Provenance : From a private Mumbai collection, acquired by the present owner from Christie's, New York
Condition : The work is in good condition and has never been restored
Born in 1934, Khakhar began his career in art fairly late in life, at the age of 38. Before that, he worked as a chartered accountant. In his late 30s, Khakhar decided that being a chartered accountant was not what he wanted to be doing for the rest of his life, so he joined the M.S. University at Baroda to study art criticism. He began painting with collages from calendar art. "I was interested in the expressionistic style, which had no wit and humor. Now I am more involved in wit, painting people, and the environment around me." A lot of his work done in the 70's is a depiction of trade, such as paintings of watchmakers, tailors and barbers.
Khakhar received international acclaim as an artist much before he got recognition in India. British artist Howard Hodgkin helped Khakhar organize a solo exhibition way back in the 1980s. In 1989,he held his solo exhibition at theWorld Trade Center in Amsterdam.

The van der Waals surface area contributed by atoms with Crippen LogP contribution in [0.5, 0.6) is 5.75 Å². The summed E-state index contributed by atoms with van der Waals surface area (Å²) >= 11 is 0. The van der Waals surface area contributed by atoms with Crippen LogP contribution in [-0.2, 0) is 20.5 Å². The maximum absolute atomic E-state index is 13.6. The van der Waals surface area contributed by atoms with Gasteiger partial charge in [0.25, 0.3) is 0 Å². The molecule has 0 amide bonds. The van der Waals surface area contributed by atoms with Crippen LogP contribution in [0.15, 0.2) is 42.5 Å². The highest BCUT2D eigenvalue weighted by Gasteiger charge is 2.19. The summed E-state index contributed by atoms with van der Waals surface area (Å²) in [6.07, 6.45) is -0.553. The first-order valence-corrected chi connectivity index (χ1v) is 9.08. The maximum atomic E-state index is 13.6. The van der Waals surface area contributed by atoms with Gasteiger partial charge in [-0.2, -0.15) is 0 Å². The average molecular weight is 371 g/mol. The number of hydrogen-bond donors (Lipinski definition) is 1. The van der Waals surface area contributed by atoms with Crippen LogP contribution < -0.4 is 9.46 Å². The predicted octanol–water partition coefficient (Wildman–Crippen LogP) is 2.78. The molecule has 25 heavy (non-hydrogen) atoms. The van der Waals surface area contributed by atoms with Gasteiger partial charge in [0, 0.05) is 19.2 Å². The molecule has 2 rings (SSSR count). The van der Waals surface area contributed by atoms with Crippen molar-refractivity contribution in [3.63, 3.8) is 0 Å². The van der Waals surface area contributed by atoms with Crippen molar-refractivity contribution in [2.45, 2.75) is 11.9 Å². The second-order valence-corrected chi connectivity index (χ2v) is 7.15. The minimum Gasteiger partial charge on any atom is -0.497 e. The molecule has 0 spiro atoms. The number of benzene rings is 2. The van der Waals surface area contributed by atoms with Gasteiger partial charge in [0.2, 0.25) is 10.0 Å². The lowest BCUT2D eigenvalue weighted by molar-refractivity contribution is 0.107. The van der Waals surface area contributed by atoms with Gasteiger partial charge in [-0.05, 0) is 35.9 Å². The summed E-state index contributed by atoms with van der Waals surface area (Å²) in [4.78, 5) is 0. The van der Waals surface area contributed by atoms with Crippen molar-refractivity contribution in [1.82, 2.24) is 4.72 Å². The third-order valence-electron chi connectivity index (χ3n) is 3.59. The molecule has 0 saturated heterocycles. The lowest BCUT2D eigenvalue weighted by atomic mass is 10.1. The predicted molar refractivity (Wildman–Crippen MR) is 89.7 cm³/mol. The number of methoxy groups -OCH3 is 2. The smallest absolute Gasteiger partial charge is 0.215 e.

Among his inspirations, the painter counts David Hockney, the British master. Like Hockney's work, Khakhar's own initial paintings revolved around the everyday, 'insignificant man' trapped in an unremarkable existence. Khakhar also worked with his contemporaries in Baroda like Gulam Mohammed Sheikh, to evolve a visual language that combined traditional Indian art elements with contemporary themes. Then came what Khakhar calls his "gay period", in which, "I tried to explore and represent the world of homosexuals as I know and understand it." First came the small figures of male nudes. The figures got bigger and bigger, then came the solitary large male nudes and then two male nudes together.